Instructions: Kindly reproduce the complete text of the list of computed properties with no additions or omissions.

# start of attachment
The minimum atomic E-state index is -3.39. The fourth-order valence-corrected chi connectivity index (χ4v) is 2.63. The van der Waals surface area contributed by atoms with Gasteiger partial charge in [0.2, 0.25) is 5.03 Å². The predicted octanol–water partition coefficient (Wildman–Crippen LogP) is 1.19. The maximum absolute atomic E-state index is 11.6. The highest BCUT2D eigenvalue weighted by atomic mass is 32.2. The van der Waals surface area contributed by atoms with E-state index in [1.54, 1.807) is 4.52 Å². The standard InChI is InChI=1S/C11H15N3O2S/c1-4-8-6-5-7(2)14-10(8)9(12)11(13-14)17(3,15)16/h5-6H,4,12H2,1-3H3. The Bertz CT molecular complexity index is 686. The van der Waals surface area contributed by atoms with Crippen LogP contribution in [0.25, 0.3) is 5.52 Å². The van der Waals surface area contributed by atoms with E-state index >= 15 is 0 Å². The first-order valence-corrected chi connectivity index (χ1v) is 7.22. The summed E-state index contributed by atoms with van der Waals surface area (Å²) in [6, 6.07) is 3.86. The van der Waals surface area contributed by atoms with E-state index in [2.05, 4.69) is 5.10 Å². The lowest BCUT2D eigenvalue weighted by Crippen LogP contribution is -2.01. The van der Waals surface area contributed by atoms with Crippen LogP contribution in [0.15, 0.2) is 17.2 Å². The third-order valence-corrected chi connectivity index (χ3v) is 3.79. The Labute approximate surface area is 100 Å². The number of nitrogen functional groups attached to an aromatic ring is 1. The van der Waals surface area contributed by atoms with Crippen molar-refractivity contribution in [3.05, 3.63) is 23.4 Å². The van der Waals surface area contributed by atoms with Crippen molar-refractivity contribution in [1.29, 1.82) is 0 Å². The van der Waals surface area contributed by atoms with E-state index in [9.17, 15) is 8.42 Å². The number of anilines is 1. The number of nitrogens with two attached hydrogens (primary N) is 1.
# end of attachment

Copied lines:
The minimum atomic E-state index is -3.39. The fourth-order valence-corrected chi connectivity index (χ4v) is 2.63. The van der Waals surface area contributed by atoms with Gasteiger partial charge in [0.2, 0.25) is 5.03 Å². The predicted octanol–water partition coefficient (Wildman–Crippen LogP) is 1.19. The maximum absolute atomic E-state index is 11.6. The highest BCUT2D eigenvalue weighted by atomic mass is 32.2. The van der Waals surface area contributed by atoms with E-state index in [1.54, 1.807) is 4.52 Å². The standard InChI is InChI=1S/C11H15N3O2S/c1-4-8-6-5-7(2)14-10(8)9(12)11(13-14)17(3,15)16/h5-6H,4,12H2,1-3H3. The Bertz CT molecular complexity index is 686. The van der Waals surface area contributed by atoms with Crippen LogP contribution in [0.25, 0.3) is 5.52 Å². The van der Waals surface area contributed by atoms with E-state index >= 15 is 0 Å². The first-order valence-corrected chi connectivity index (χ1v) is 7.22. The summed E-state index contributed by atoms with van der Waals surface area (Å²) in [6, 6.07) is 3.86. The van der Waals surface area contributed by atoms with E-state index in [2.05, 4.69) is 5.10 Å². The lowest BCUT2D eigenvalue weighted by Crippen LogP contribution is -2.01. The van der Waals surface area contributed by atoms with Crippen LogP contribution in [0.15, 0.2) is 17.2 Å². The third-order valence-corrected chi connectivity index (χ3v) is 3.79. The Labute approximate surface area is 100 Å². The number of nitrogen functional groups attached to an aromatic ring is 1. The van der Waals surface area contributed by atoms with Crippen molar-refractivity contribution in [3.05, 3.63) is 23.4 Å². The van der Waals surface area contributed by atoms with Crippen molar-refractivity contribution in [1.29, 1.82) is 0 Å². The van der Waals surface area contributed by atoms with E-state index in [9.17, 15) is 8.42 Å². The number of anilines is 1. The number of nitrogens with two attached hydrogens (primary N) is 1.